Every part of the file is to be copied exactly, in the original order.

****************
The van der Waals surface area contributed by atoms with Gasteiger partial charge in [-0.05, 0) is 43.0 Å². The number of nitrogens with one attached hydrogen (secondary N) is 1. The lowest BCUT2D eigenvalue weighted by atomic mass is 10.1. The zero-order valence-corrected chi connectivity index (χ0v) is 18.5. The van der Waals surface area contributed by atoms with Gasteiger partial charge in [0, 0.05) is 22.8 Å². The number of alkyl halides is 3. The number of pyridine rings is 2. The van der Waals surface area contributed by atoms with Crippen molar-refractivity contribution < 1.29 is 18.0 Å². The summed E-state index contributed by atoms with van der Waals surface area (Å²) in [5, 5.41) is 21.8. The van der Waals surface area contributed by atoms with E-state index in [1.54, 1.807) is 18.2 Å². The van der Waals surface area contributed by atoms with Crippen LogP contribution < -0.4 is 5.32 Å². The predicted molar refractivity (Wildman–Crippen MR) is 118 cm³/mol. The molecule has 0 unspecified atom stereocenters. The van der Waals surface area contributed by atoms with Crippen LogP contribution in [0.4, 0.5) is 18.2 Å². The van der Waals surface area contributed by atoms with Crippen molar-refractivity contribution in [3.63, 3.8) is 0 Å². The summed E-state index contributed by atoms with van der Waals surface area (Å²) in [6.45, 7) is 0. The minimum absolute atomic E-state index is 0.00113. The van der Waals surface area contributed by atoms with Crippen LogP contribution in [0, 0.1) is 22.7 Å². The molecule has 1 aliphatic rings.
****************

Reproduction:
The van der Waals surface area contributed by atoms with Gasteiger partial charge in [-0.05, 0) is 43.0 Å². The number of nitrogens with one attached hydrogen (secondary N) is 1. The lowest BCUT2D eigenvalue weighted by atomic mass is 10.1. The zero-order valence-corrected chi connectivity index (χ0v) is 18.5. The van der Waals surface area contributed by atoms with Gasteiger partial charge in [0, 0.05) is 22.8 Å². The number of alkyl halides is 3. The number of pyridine rings is 2. The van der Waals surface area contributed by atoms with Crippen molar-refractivity contribution < 1.29 is 18.0 Å². The summed E-state index contributed by atoms with van der Waals surface area (Å²) in [5, 5.41) is 21.8. The van der Waals surface area contributed by atoms with E-state index in [1.54, 1.807) is 18.2 Å². The van der Waals surface area contributed by atoms with Crippen LogP contribution < -0.4 is 5.32 Å². The predicted molar refractivity (Wildman–Crippen MR) is 118 cm³/mol. The molecule has 0 unspecified atom stereocenters. The van der Waals surface area contributed by atoms with Crippen LogP contribution in [0.4, 0.5) is 18.2 Å². The van der Waals surface area contributed by atoms with Crippen molar-refractivity contribution in [3.63, 3.8) is 0 Å². The summed E-state index contributed by atoms with van der Waals surface area (Å²) in [6.45, 7) is 0. The minimum absolute atomic E-state index is 0.00113. The van der Waals surface area contributed by atoms with Crippen LogP contribution in [0, 0.1) is 22.7 Å². The molecule has 1 aliphatic rings.